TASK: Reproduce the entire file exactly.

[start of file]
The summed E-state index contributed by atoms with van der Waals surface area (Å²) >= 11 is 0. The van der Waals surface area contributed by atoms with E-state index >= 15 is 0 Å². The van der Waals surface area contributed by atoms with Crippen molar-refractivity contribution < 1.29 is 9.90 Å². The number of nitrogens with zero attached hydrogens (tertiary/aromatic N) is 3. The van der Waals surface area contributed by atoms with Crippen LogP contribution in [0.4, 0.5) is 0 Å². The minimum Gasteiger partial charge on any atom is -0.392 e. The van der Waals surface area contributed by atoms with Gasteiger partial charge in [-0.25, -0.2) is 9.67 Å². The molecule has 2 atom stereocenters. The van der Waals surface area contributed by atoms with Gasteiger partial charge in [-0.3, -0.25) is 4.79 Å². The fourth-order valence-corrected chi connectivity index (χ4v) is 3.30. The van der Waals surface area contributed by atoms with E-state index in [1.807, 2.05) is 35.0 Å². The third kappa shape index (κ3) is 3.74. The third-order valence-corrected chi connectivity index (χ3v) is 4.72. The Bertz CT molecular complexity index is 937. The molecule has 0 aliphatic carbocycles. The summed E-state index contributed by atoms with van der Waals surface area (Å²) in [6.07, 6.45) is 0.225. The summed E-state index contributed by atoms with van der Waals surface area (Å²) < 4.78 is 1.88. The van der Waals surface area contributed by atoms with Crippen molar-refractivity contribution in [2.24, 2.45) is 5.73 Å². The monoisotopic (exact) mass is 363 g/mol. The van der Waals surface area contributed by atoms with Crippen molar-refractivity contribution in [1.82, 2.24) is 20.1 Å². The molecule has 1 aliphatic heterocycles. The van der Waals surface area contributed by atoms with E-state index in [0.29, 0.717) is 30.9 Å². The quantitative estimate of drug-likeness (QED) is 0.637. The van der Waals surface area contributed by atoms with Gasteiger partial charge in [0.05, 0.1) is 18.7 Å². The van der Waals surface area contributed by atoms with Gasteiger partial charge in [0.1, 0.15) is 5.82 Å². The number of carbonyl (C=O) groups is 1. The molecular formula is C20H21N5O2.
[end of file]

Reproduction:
The summed E-state index contributed by atoms with van der Waals surface area (Å²) >= 11 is 0. The van der Waals surface area contributed by atoms with E-state index >= 15 is 0 Å². The van der Waals surface area contributed by atoms with Crippen molar-refractivity contribution < 1.29 is 9.90 Å². The number of nitrogens with zero attached hydrogens (tertiary/aromatic N) is 3. The van der Waals surface area contributed by atoms with Crippen LogP contribution in [0.4, 0.5) is 0 Å². The minimum Gasteiger partial charge on any atom is -0.392 e. The van der Waals surface area contributed by atoms with Gasteiger partial charge in [-0.25, -0.2) is 9.67 Å². The molecule has 2 atom stereocenters. The van der Waals surface area contributed by atoms with Gasteiger partial charge in [-0.3, -0.25) is 4.79 Å². The fourth-order valence-corrected chi connectivity index (χ4v) is 3.30. The van der Waals surface area contributed by atoms with E-state index in [1.807, 2.05) is 35.0 Å². The third kappa shape index (κ3) is 3.74. The third-order valence-corrected chi connectivity index (χ3v) is 4.72. The Bertz CT molecular complexity index is 937. The molecule has 0 aliphatic carbocycles. The summed E-state index contributed by atoms with van der Waals surface area (Å²) in [6.07, 6.45) is 0.225. The summed E-state index contributed by atoms with van der Waals surface area (Å²) < 4.78 is 1.88. The van der Waals surface area contributed by atoms with Crippen molar-refractivity contribution in [2.24, 2.45) is 5.73 Å². The monoisotopic (exact) mass is 363 g/mol. The van der Waals surface area contributed by atoms with Crippen molar-refractivity contribution in [1.82, 2.24) is 20.1 Å². The molecule has 1 aliphatic heterocycles. The van der Waals surface area contributed by atoms with E-state index in [0.29, 0.717) is 30.9 Å². The quantitative estimate of drug-likeness (QED) is 0.637. The van der Waals surface area contributed by atoms with Gasteiger partial charge in [0.05, 0.1) is 18.7 Å². The van der Waals surface area contributed by atoms with Gasteiger partial charge in [0.1, 0.15) is 5.82 Å². The number of carbonyl (C=O) groups is 1. The molecular formula is C20H21N5O2.